This legal win is of particular interest because of the apparent active suppression of science that took place in order to prevent the ESA listing of Slickspot Peppergrass. The heavy-handed political involvement of Idaho Governor Dirk Kempthorne's Office of Species Conservation and the acquiescence of the politically appointed administrators of the U.S. Fish and Wildlife Service is an unpleasant part of the history of this case; yet, countless hours and who knows how many hundreds of thousands of tax dollars have been spent by the state of Idaho, and federal agencies to foster political repression of science - in order to keep a few extra cows out trampling on, and spreading weeds in Slickspot habitat - including several allotments subject to Judge Winmill's recent Jarbidge Injunction removing cattle from 800,000 acres.
WWP's excellent legal representation in this case was by Todd Tucci of Advocates For The West's Boise Office. Thank you Todd!
TAKE A LOOK at Judge Williams' Court Order.
LOOK AT at a good photo of a blooming Slickspot Peppergrass plant.
Here is news coverage from today's (8/20/05) edition of the Twin Falls Times-News (Access the full story online at http://www.magicvalley.com/articles/2005/08/20/news_localstate/news_loca...)
By Michelle Dunlop Times-News writer BOISE, ID. --
A rare plant that blooms in the Owyhee Desert of southwestern Idaho should be reconsidered for listing under the Endangered Species Act, according to a district court judge's ruling on Friday.
Secretary of the Interior Gale Norton relied on "improper standards" in determining that listing slickspot peppergrass under the act was not warranted, wrote District Court Judge Mikel H. Williams in his order to remand the species' fate back Norton.
In 2004, the U.S. Fish and Wildlife Service withdrew its proposal to list slickspot peppergrass under the Endangered Species Act. The state of Idaho, together with private landowners, crafted an agreement to conserve slickspot peppergrass and thereby preclude the need for listing the species under the act. When deciding not to list the plant, Fish and Wildlife officials noted the agreement should decrease risks of harm to slickspot peppergrass.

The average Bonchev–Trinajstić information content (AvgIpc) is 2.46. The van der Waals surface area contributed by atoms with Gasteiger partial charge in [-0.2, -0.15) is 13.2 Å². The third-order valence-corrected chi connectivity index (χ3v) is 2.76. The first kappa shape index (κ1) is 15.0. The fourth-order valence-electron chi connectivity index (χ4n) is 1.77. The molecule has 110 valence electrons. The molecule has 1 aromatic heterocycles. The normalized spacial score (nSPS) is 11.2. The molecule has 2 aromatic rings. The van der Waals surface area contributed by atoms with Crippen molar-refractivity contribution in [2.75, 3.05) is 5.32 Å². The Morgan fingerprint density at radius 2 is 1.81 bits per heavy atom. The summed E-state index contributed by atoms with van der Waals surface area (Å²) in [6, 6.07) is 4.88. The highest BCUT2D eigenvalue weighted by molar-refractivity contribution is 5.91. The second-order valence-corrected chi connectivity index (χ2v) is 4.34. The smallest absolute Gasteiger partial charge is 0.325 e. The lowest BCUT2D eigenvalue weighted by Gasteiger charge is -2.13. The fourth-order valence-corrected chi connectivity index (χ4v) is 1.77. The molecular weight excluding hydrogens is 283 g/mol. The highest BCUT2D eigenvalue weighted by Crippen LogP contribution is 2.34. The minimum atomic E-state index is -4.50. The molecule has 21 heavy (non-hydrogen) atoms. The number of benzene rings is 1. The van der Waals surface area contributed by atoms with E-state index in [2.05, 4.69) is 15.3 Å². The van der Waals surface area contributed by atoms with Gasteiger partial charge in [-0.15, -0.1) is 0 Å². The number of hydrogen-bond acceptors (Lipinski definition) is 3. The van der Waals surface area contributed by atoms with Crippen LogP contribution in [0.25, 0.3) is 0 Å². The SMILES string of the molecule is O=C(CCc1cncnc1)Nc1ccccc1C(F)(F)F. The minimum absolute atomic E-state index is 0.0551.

Western Watersheds filed its lawsuit saying that the Fish and Wildlife Service violated the ESA when it declined to list the species after determining that the plant had a 64 to 82 percent chance of extinction in the next 100 years, depending on implementation of the conservation agreement.
The plant grows in "slickspots," areas in a sagebrush steppe ecosystem that retain more water longer than the surrounding soil. Slickspot peppergrass can be found on 20,000 acres of land spread over Ada, Canyon, Elmore, Gem, Owyhee and Payette counties. About 91 percent of those acres belong to the Bureau of Land Management, including an allotment already wrapped up in a lawsuit between the agency and Western Watersheds in which the district court has ordered a halt to grazing.
The two court decisions argue for taking better care of the sagebrush steppe ecosystem, said Katie Fite, biodiversity director for Western Watersheds.
"The sound science is there that unless the maximum protection of the Endangered Species Act is extended to it, slickspot peppergrass will not survive," Fite said. "This pretty firmly says list this as either endangered or threatened."
Livestock are attracted to slickspot peppergrass because the plant retains moisture, Fite said. However, livestock trample and damage it.
Before deciding to withdraw its proposal to list the species, Williams wrote, the Fish and Wildlife Service "should have erred on the side of caution."
Times-News reporter Michelle Dunlop can be reached at 735-3237 or by e-mail at email@example.com